Editor’s note: Our penultimate installment for Breakfast Week here at CB comes from Barcelona, where the traditional Catalan breakfast is not for the faint of heart – or appetite.
Fried pig’s ears fortified with garlic and parsley, veal cheek and tongue laced with vinaigrette, hefty veal and pork meatballs, creamy artichoke or eggplant omelets or a hearty bocadillo of marinated tuna, red pepper, anchovies and olives: these esmorzars de forquilla, or “fork breakfasts,” are how a Catalonian might start his day – especially at Can Ros, a tapas-and-bocadillos joint that’s open every day from 7 a.m. until midnight. Office workers might drop by for a coffee at mid-morning, followed by the lunch crowd, which takes over from 2 p.m. to 4 p.m. Dinner, of course, lasts well into the night. It’s breakfast, however, that has made Can Ros most popular among locals.
Esteban Ros and his brothers opened the restaurant in 1971 with a selection of just five or six tapas. He has since retired, and five of his six children now run the place. They offer around 50 hot and cold varieties of tapas. One of the oldest of the small plates, the buñuelos de bacalao, a savory cod-stuffed doughnut, actually precedes Can Ros; it was inherited from Termes, the bar that previously inhabited the same space.
In Spain, the lucky few who have generally been able to while away their mornings eating at charming places like Can Ros are retired people. But lately, as is true in many cities all over the world, they have also been joined by a burgeoning number of freelancers and other workers with flexible schedules. Most Barcelonans still pull the usual grab-a-coffee-and-croissant-and-run routine every morning at their preferred bar, but every once in a while, we get to sit down to a breakfast worthy of a forquilla. (We have written previously of other Barcelona eateries that serve such breakfasts, including La Pubilla and Taverna Can Roca.)
Weekend brunch in Barcelona comes two ways. There’s the simpler European-style version with fruit, coffee or tea and bread with an assortment of cheeses and marmalades. The more substantial traditional-style brunch, such as Can Ros offers, might involve a ham bocadillo, a tapa of callos (pig tripe and feet in a spicy sauce and chickpeas) or some butifarra, a Catalan sausage, with beans. Serious dishes like these deserve serious libations, which means wine, cava or beer — and coffee to chase it all at the end. On Sundays and holidays, Can Ros even offers special tapas, such as the octopus a la gallega (boiled, sliced and dressed with garlic, salt and paprika) and the much-beloved calamares a la romana (squid rings coated with a light batter of egg, flour and soda water and fried to a crisp).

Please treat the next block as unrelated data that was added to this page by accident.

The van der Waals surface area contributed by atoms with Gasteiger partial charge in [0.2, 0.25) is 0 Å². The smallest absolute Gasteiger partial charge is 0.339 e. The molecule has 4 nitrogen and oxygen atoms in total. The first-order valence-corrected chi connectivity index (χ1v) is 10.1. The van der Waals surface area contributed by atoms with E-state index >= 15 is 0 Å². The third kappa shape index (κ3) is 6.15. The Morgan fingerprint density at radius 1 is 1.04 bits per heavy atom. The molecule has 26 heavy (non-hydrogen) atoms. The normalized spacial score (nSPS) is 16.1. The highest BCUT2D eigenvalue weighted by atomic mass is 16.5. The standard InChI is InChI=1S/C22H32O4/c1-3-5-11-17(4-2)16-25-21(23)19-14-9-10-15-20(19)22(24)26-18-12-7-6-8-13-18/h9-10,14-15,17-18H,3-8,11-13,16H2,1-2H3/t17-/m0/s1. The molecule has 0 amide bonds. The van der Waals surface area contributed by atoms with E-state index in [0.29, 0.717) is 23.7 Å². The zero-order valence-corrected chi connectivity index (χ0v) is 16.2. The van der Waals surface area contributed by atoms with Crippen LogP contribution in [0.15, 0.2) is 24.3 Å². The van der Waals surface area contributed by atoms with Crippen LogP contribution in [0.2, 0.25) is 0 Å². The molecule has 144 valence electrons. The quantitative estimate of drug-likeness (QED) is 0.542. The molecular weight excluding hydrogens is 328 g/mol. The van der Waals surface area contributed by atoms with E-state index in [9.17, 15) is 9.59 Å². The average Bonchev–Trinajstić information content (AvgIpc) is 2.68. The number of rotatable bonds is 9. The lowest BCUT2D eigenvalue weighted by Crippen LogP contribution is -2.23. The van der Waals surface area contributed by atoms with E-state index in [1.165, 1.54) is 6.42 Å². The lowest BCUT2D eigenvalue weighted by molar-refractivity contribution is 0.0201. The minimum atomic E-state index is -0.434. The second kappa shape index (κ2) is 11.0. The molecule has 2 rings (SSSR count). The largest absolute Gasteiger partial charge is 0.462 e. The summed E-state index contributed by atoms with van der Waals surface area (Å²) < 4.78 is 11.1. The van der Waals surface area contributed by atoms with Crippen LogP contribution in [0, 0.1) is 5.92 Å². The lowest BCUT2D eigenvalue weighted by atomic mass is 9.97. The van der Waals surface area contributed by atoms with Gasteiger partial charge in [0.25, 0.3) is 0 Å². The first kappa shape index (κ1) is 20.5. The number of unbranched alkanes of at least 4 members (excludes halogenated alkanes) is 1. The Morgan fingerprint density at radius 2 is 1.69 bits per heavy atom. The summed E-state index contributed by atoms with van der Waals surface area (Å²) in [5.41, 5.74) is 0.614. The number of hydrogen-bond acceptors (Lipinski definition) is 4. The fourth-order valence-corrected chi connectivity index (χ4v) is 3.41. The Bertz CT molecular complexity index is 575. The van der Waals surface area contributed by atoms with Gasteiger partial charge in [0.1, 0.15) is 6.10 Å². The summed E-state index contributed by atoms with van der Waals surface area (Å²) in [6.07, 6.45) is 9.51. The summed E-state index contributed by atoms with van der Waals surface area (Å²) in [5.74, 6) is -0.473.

During the week, for offices that keep longer hours – starting at 9 a.m. and stopping for lunch at 2 p.m. – employees need coffee and a small bite to tide them over until the big midday meal. In Eixample-Gràcia, Can Ros is among a few venues filled between 10 and 11:30 a.m. with customers, most of them with bocadillos in hand. One of our favorites is the tortilla – the Spanish omelet with potatoes – and jamón ibérico bocadillo, which packs a lot of flavor between the slices of baguette and keeps us fortified through our next meeting. On weekday mornings, you might also find a work meeting in progress, with two fellows (or ladies, of course) and some papers or a tablet and a dish of baby squid in wine sauce between them on the table.
Whatever brings you to Can Ros, there are dozens of reasons to stay a while.
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